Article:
To hear Dean Pacey describe online learning is a lesson in how the Internet—despite its vastness—can actually be a very personal place. In fact, taking courses over a computer, he believes, has the potential to make education more intimate and effective than any typical class-teacher setting, which is often full of distractions. “When I go to university and I sign up for psych 100, I’m sitting with 1,500 other students with one talking head who I can’t hear and who may or may not speak English well at the front of the room,” he says. “How is that a rich experience?”
By comparison, Pacey imagines a world in which students in any country can pick and choose the courses they’d like to take over the Internet from the best international schools, many of which are in Canada. These courses would feature video lectures, online chats and news feeds related to the content, and would be delivered in whatever language the student preferred. Even more surprising: while the course content could be viewed on a computer screen or tablet, it would be designed, first and foremost, for smartphones—making the “classroom” entirely mobile and available anytime, anywhere.
Pacey is chief operating ofﬁcer at ClevrU, a Waterloo, Ont.-based tech firm, which is set to offer this innovative virtual education as soon as this summer. And the target audience is just as compelling: developing countries, where there are millions of individuals who want an education but can’t afford it or access it locally—and where smartphones are common. “Most people don’t have a desktop computer. Many don’t have a notebook. They may not have a house. But the one thing they will have is a feature phone that connects to the Internet,” says co-founder and CEO Dana Fox. “If you need an education, and you have a mobile device, you can now have what we have in Canada.”
Among the first investors in ClevrU, which was incorporated in 2010, was retired NHL superstar Eric Lindros. He learned about the company through a mutual contact and was intrigued. “Education gives people a chance to do whatever they want in the world. Without it, your options are numbered,” says Lindros, who works as a consultant. “Having a platform that allows people to educate themselves, no matter where they are, excited me.”
The ﬁrst users will be in China, where demand for North American education is high—850,000 students come here annually to learn. Thousands more would too if they could pay for it, says executive vice-president David Murdoch, and if schools had room for them. Earlier this year, ClevrU partnered with two mobile carriers, China Unicom and China Telecom, which together represent over a quarter of a billion people. While the fees for courses and the credit-granting process are still being determined, many are buying in already. “The carriers have said to us, ‘We have nothing like this. You are the first to come along with e-teaching,’ ” says Fox. “China has gone through rapid development over the last 15 years. They want to integrate with the world economy. They’re reaching out to North America for those skills.”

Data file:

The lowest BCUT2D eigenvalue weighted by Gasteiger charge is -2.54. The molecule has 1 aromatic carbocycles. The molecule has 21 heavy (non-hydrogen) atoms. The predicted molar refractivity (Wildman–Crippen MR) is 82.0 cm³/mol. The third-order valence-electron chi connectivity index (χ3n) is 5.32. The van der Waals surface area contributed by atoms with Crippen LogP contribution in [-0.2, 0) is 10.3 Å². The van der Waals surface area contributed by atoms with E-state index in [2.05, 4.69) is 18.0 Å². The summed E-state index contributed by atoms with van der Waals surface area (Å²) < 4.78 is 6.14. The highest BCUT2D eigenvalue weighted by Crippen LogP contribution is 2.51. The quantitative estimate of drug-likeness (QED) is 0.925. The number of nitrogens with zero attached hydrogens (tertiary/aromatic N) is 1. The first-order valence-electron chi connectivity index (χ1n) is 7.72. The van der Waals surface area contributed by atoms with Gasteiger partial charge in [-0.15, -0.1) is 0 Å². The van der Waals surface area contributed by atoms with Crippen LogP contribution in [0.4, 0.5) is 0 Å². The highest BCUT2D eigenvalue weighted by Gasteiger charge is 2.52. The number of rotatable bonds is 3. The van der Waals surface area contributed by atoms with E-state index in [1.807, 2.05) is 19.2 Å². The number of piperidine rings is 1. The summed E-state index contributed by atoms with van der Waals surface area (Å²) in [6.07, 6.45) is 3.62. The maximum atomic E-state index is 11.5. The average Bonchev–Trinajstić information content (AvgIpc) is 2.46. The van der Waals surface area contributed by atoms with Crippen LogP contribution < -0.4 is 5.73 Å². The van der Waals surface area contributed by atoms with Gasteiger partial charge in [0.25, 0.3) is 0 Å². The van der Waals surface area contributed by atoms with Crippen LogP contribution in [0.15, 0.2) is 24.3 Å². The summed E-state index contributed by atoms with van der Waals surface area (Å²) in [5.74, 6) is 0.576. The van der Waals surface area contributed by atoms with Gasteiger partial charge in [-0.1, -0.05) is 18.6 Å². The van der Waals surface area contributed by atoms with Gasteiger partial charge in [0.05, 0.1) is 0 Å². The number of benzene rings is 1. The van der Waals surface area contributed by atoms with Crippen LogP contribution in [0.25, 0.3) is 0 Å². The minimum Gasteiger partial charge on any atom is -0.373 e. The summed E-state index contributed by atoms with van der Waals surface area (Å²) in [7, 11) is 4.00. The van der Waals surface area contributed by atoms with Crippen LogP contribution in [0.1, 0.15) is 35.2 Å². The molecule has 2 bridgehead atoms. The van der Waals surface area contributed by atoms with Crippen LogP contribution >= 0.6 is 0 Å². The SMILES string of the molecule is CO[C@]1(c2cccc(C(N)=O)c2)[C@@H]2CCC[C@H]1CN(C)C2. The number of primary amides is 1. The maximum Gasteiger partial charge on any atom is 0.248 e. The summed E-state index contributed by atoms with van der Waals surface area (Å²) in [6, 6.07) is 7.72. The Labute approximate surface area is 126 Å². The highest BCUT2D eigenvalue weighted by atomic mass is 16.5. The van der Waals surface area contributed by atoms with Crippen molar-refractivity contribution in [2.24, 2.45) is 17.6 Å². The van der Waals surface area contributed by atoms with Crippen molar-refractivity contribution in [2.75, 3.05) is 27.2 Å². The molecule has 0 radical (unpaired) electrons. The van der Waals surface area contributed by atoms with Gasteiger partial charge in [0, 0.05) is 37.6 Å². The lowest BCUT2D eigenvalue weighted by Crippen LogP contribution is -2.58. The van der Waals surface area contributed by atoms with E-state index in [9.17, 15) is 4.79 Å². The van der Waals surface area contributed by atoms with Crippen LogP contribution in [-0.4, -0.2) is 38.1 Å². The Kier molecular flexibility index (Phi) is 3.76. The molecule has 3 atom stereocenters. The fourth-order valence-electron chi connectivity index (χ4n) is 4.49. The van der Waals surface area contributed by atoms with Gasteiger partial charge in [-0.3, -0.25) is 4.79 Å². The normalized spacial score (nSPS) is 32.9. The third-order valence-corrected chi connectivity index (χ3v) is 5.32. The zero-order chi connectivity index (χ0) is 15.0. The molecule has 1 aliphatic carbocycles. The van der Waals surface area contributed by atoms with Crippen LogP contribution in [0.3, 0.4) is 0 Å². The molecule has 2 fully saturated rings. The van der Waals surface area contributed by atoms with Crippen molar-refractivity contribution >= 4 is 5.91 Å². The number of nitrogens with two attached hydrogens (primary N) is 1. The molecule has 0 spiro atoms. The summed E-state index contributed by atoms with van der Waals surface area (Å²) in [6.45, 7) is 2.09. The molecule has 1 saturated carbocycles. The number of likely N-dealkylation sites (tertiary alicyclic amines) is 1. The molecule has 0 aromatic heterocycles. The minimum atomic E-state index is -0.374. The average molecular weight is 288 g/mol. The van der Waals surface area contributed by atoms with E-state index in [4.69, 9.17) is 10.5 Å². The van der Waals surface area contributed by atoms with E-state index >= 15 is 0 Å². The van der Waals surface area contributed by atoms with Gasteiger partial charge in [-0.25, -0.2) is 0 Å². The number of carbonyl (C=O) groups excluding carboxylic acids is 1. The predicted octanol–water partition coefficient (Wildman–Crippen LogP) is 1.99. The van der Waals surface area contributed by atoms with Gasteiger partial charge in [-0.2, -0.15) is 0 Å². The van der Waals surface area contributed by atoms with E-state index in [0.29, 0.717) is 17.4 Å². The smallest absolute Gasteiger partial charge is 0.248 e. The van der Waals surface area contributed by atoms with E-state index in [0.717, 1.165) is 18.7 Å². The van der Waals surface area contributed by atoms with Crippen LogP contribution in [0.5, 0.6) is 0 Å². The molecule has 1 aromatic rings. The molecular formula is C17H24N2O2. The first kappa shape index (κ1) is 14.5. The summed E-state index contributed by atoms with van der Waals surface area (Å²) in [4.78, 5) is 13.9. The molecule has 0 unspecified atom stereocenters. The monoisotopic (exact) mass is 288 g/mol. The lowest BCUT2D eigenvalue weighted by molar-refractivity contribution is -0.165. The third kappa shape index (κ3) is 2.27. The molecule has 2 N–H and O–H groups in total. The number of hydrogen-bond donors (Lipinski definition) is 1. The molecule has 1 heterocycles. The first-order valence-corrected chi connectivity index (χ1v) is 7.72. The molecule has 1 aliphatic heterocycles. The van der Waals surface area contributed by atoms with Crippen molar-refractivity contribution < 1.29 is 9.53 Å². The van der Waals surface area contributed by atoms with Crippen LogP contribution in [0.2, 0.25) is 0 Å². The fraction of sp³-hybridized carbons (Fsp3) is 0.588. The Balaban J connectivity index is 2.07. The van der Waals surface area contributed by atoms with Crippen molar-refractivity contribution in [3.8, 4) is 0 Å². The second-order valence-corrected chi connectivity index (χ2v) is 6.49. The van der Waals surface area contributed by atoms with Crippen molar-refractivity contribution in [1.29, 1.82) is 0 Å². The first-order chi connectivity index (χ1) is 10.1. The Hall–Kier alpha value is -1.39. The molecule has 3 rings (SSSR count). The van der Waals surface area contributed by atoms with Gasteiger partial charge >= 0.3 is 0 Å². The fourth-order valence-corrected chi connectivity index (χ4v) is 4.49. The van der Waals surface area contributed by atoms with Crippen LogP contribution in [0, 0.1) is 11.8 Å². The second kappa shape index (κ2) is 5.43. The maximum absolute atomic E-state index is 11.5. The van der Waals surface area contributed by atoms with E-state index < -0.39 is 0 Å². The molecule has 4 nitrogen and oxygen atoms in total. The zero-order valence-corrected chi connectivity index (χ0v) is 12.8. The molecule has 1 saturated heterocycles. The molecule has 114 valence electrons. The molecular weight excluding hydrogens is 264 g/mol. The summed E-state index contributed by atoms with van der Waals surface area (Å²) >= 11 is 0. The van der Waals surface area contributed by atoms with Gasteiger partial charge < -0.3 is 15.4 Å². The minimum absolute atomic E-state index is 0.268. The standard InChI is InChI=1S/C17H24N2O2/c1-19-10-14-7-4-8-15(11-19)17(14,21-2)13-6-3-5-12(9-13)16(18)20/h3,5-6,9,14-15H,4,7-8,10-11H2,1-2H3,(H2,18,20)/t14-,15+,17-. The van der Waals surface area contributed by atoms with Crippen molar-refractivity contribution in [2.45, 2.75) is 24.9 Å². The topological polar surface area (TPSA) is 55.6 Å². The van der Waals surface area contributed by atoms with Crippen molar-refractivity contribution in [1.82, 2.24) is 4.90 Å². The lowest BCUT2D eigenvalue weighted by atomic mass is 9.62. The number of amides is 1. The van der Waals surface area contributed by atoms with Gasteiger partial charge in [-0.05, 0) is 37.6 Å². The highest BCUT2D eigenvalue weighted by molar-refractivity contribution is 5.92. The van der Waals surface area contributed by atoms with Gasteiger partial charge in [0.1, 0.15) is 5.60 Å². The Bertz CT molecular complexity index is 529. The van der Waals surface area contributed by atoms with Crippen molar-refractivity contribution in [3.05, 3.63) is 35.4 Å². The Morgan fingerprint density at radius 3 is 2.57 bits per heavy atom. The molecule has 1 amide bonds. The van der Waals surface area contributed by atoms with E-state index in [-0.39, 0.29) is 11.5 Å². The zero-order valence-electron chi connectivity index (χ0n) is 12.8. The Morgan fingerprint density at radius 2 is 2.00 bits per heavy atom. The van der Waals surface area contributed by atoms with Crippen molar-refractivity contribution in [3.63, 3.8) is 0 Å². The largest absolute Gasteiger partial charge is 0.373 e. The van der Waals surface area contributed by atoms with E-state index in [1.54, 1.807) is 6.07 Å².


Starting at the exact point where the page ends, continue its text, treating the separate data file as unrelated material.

To meet this growing demand, ClevrU has partnered with post-secondary schools and educational organizations, including Conestoga College in Kitchener, Ont., Wilfrid Laurier University in Waterloo, Georgian College in Barrie, Ont., and even Toronto-based TVO, which will design and supply their own content that users can download from the ClevrU website. They’re banking on ClevrU’s appeal in emerging markets to elevate their global brand and provide additional, novel income. “ClevrU allows us to test the sale of our content in a completely new international market,” says Lisa DeWilde, CEO of TVO, which plans to offer 45 videos aimed at teaching English. Adds John Tibbits, president of Conestoga, which is developing plumbing courses for ClevrU, “We believe the content we will provide will be revenue-generating and will improve our reputation and create jobs.”
There are, of course, plenty of challenges ahead, including recruiting more content providers. And while competitors are scarce, the company must avoid the pitfalls that have ruined many Canadian tech giants. Pacey, who previously led Research in Motion’s foray into the U.S. and Europe, says that ClevrU can’t rely on one way of doing business. “We have to look very hard at how technology changes because it happens very quickly. If you get static, the risk is you become complacent, and someone replaces you.” The company will apply that philosophy as it moves into India and Latin America next.
For Tushar Singh, the 32-year-old co-founder of ClevrU and chief technology officer, the potential impact of providing education to those who are too poor or isolated to get one locally is what’s driving the company forward. “Education is a lifeline. It doesn’t just change a person, it also changes a community.”